TOKYO — The Norwegian ski resort of Lillehammer, site of the popular 1994 Winter Olympics, could be in the running to host again.
Gerhard Heiberg, who headed the 1994 Lillehammer Games, told The Associated Press the resort would like to bid for the 2026 Winter Olympics but said 2030 seems more likely.
Lillehammer would be a strong
"We are talking about whether we should be in the race for 2026 or 2030. This will be decided in some days," Heiberg said.
Bid cities have until March 31 to let the International Olympic Committee know of their interest. In October, the IOC will trim the field to serious contenders, and then pick the host next year.
In addition to Lillehammer, at least four others appear to be considering 2026: Calgary, Canada; Stockholm, Sweden; Sapporo, Japan; and Sion, Switzerland. Bids could also come from Italy, Austria, and Turkey.
The United States has expressed interest primarily in 2030 with Salt Lake City, Denver and Reno, Nevada, being mentioned.
Last year, the IOC named back-to-back Summer Olympic hosts — Paris and Los Angeles — in one bidding process. The Switzerland-based body has faced a dwindling pool of candidate cities, many put off by rising costs and pressure to build new venues that quickly become white elephants.
Juan Antonio Samaranch, the IOC
"There is no thought, no project of a double award for the Winter Games," Samaranch said. "We don't see any need for that. We are not planning to change the system of awarding the Olympic Games every four years. This was just a one-off."
He then hedged, slightly. He said "extraordinary" circumstances could change that.
"But as of today we are planning to award 2026 alone," he added.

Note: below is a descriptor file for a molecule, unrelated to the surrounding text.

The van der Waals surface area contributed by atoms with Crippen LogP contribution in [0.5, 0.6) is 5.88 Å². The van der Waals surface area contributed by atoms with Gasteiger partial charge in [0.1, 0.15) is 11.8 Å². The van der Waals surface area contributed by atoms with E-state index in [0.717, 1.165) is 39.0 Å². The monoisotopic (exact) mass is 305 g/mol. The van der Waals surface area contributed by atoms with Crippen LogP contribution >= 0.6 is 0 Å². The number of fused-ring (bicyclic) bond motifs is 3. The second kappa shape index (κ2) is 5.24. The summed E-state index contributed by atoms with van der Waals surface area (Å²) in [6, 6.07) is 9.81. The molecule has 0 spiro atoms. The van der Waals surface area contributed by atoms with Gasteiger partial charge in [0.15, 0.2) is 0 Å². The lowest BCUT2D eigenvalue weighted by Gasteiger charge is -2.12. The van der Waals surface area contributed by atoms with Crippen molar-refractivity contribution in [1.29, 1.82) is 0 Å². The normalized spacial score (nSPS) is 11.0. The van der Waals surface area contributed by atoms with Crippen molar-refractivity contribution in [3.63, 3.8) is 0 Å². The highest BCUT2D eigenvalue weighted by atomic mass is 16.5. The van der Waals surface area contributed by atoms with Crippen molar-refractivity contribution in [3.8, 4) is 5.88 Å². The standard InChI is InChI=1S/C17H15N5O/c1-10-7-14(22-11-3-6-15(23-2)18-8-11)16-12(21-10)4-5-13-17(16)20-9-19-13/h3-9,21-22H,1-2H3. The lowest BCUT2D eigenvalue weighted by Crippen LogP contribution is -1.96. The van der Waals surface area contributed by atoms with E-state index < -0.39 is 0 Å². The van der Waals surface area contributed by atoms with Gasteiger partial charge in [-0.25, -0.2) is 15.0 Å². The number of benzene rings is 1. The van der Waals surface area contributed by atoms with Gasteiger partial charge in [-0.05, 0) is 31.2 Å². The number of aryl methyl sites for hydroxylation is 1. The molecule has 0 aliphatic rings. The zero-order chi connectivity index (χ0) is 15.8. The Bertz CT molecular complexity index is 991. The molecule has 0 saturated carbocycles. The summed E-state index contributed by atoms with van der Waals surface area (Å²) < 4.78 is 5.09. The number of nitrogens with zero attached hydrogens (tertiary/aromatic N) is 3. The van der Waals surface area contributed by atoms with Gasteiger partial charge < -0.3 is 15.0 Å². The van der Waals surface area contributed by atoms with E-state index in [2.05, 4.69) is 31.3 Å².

Heiberg is well connected. He is a former IOC executive board member, and former chairman of the IOC marketing commission. He also remains an IOC honorary member.
"I understand that IOC members would like to go back to Lillehammer," Heiberg said. "But maybe it's too early for 2026."
Heiberg said his preference was 2026, but he said politicians and the Norwegian Olympic Committee hadn't had enough time to study the costs and benefits.
The Russian city of Sochi famously spent $51 billion to prepare the 2014 Winter Olympics, a price that has scared off future bidders — particularly in Europe and North America. In addition, the 2016 Summer Olympics in Rio de Janeiro were mired in corruption and a left a trail of white elephant venues, and unpaid bills.
"We are a very democratic country and have to follow certain procedures here," Heiberg said.
Six European cities pulled out of official or possible bids when the IOC sought candidates for the 2022 Winter Olympics. Bidders balked at costs, political unrest, or a lack of public support expressed in failed referendums.
It was left with two proposals, both from authoritarian governments: Almaty, Kazakhstan, and Beijing, China. Beijing won in a close vote.
Heiberg said many venues remain from 1994, and some were upgraded for the 2016 Winter Youth Olympics.
"There will not be very much investment here, that's the attractive part for Norway if we organize Lillehammer," Heiberg said.
Skeptics point out that games in the last 50 years have regularly gone over budget, and that precise costs in many have been difficult to track.
Without Lillehammer in the mix, Calgary and Stockholm are probably viewed as the two best bets for 2026. Calgary held the 1988 Winter Olympics, and Stockholm held the Summer Games in 1912.
Calgary or Stockholm would allow the IOC to return the games to traditional winter sports countries after games in Sochi, Russia, and Pyeongchang, South Korea. Beijing in 2022 is another non-traditional winter sports venue.
However, if Stockholm was picked for 2026 it could diminish the odds for Lillehammer in 2030.
"That's another discussion we have to go through," Heiberg said.
Sapporo should also be attractive after hosting the successful 1972 Winter Olympics. However, going to Sapporo would put another Olympics in Asia following games in Pyeongchang, Tokyo and Beijing.
Christophe Dubi, executive director of the Olympic Games, said the IOC is listening to all comers.
"Yes, we're talking mainly 2026," Dubi said, "but anyone that wants to speak to us and work with us on any future bid or future games — we're happily doing so."
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